ADHD Adult Resources

Attention deficit hyperactivity disorder (ADHD) affects 5 percent of children who will carry the symptoms into adulthood. It is believed that 4 percent of the U.S. adults have ADHD have but few get either a diagnosed or treated for it.


If you have ADHD as an adult, more than likely it carried over from childhood. Some people received their diagnoses as children while others discovered their diagnosis as adults.  The following resources includes helpful information on Adults with ADHD:


Symptoms for adults may include the following:

  • Difficulty in organizing task at work including failing to meet deadlines.
  • Difficulty in sustaining mental work such as completing reports or paperwork assignments
  • Often misplaces keys, bills, wallet, and mobile phone
  • Difficulty in remembering daily routines including paying bills, refueling gas and keeping appointments
  • May have difficulty in paying attention to complete task such staying focused during a lengthy conversation.
Adult ADHD Testing

If you suspect you have ADHD, the following sites offer online symptoms testing. However for accurate diagnoses, you should see be seen by a medical professional.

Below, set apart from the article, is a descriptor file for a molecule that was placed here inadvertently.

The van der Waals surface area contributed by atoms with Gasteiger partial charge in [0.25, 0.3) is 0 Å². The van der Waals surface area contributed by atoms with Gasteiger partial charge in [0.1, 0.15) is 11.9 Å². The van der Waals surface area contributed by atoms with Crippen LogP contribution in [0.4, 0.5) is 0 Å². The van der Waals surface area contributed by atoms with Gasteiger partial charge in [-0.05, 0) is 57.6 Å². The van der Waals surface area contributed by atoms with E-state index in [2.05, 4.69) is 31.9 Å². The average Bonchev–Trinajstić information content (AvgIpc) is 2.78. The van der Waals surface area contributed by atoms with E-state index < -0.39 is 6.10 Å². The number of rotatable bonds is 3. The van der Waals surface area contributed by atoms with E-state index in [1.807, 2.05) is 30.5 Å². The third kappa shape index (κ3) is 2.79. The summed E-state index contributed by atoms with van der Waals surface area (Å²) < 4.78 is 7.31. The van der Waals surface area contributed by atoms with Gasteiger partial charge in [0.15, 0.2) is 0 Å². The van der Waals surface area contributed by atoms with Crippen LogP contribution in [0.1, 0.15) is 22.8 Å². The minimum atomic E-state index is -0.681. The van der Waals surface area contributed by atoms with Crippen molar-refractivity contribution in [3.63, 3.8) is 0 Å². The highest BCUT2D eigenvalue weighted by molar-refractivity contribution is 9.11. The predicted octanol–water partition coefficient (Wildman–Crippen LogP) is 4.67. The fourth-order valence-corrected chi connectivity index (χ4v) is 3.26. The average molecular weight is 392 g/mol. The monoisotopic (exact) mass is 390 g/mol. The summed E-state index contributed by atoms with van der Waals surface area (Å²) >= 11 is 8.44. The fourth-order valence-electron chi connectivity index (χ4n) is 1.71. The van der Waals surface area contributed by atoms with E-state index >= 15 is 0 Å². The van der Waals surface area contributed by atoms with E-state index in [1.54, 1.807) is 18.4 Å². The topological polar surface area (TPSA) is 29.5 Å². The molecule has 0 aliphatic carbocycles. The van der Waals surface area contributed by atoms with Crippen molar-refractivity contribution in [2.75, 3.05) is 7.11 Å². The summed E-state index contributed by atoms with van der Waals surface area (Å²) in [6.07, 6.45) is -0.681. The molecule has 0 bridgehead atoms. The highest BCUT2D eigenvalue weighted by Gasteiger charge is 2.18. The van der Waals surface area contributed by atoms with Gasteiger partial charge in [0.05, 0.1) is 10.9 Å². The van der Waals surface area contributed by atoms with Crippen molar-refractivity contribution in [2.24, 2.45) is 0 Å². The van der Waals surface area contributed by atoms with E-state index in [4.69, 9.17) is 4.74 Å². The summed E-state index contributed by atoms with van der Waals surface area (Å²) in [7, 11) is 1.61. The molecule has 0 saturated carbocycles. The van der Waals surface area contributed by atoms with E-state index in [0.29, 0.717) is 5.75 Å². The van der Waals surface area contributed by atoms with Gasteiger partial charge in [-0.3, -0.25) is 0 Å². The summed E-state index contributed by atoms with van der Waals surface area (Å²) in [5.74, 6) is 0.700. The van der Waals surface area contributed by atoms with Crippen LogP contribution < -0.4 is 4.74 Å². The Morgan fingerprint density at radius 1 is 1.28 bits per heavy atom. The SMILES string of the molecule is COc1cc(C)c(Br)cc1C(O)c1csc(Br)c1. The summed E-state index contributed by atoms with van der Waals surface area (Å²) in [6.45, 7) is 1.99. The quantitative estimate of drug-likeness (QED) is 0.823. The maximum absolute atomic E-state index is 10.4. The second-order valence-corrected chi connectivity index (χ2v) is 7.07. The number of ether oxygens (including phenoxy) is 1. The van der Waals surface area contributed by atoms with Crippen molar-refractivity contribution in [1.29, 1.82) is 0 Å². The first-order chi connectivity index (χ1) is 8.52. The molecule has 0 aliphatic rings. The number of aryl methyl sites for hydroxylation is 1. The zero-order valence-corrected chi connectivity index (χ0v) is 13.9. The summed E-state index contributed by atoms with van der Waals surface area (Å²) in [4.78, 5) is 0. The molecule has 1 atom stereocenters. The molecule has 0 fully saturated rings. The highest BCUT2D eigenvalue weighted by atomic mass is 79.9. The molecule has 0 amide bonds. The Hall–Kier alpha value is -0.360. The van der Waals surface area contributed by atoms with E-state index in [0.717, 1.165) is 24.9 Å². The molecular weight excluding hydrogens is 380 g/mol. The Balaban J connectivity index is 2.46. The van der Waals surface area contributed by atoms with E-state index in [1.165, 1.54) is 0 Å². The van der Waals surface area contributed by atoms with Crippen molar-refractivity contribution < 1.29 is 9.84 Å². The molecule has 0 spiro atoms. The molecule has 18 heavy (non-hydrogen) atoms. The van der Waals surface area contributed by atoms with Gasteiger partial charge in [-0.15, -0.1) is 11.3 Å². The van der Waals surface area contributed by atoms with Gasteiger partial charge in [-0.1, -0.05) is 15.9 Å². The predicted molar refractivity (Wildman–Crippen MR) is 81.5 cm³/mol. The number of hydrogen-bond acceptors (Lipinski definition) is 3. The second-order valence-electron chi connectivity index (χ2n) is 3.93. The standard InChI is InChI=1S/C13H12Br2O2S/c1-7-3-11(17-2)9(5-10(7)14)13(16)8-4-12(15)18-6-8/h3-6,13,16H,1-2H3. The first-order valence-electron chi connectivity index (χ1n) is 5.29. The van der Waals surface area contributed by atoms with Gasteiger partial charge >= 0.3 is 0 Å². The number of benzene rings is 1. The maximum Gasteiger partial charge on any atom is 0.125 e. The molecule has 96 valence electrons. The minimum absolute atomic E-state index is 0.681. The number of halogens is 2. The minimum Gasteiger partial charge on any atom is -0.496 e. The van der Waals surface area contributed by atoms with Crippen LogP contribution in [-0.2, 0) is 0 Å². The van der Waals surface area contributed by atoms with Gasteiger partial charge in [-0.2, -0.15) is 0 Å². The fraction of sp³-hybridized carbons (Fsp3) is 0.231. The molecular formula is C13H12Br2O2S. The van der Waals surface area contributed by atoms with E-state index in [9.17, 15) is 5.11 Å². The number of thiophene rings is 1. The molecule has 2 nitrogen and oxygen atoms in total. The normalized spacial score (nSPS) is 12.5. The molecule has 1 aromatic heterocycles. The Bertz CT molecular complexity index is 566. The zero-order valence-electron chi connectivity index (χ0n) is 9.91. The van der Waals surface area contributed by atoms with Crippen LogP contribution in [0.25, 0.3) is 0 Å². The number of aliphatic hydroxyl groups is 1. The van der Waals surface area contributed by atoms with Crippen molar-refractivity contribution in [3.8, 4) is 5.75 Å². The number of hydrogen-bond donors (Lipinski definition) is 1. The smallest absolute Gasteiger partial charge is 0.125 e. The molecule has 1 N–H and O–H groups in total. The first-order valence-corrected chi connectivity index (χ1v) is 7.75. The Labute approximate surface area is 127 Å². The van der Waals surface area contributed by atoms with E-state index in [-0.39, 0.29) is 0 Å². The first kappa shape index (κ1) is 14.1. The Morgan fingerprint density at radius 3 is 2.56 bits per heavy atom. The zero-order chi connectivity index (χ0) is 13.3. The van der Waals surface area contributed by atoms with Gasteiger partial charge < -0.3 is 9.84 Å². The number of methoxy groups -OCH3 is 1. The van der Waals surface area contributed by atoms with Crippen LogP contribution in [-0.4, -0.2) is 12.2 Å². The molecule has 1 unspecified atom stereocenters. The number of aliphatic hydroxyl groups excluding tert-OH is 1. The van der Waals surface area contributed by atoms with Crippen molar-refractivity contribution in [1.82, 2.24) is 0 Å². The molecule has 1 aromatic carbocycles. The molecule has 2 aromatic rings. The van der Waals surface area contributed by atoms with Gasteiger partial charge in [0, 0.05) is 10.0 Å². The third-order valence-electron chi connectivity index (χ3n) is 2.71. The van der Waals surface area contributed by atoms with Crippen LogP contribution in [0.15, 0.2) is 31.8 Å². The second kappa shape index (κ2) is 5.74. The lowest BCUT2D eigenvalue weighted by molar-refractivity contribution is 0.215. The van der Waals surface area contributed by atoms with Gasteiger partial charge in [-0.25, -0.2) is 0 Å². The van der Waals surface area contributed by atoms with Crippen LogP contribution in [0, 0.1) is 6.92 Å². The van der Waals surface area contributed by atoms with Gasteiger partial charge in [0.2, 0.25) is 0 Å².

ADDitude Magazine

ADD Resources

Adult ADHD Deficit Disorder Center of Maryland

Psych Central

Totally ADD

Resource Articles

The following articles include information on managing time, organization tools, anxiety, depression and what it means to have ADHD as an adult.

6 ways to manage clutter with ADHD

10 tips for living better with adult ADHD (Infographic)

15 best ADHD apps of 2016

29 things only a person with ADHD would understand

47 hacks people with ADD/ADHD use to stay on track

ADHD planners and organizers

Adult ADHD: Am I just lazy? Um no

Emotional management with ADHD

How ADHD affects relationships

How to overcome perfectionism when you have ADHD

Mindfulness for women with ADHD

Primary vs. secondary depression in adults with ADHD

What it’s like to have ADHD as a grown woman

What my worst days with ADHD feel like

Why having ADHD means you also have executive function disorder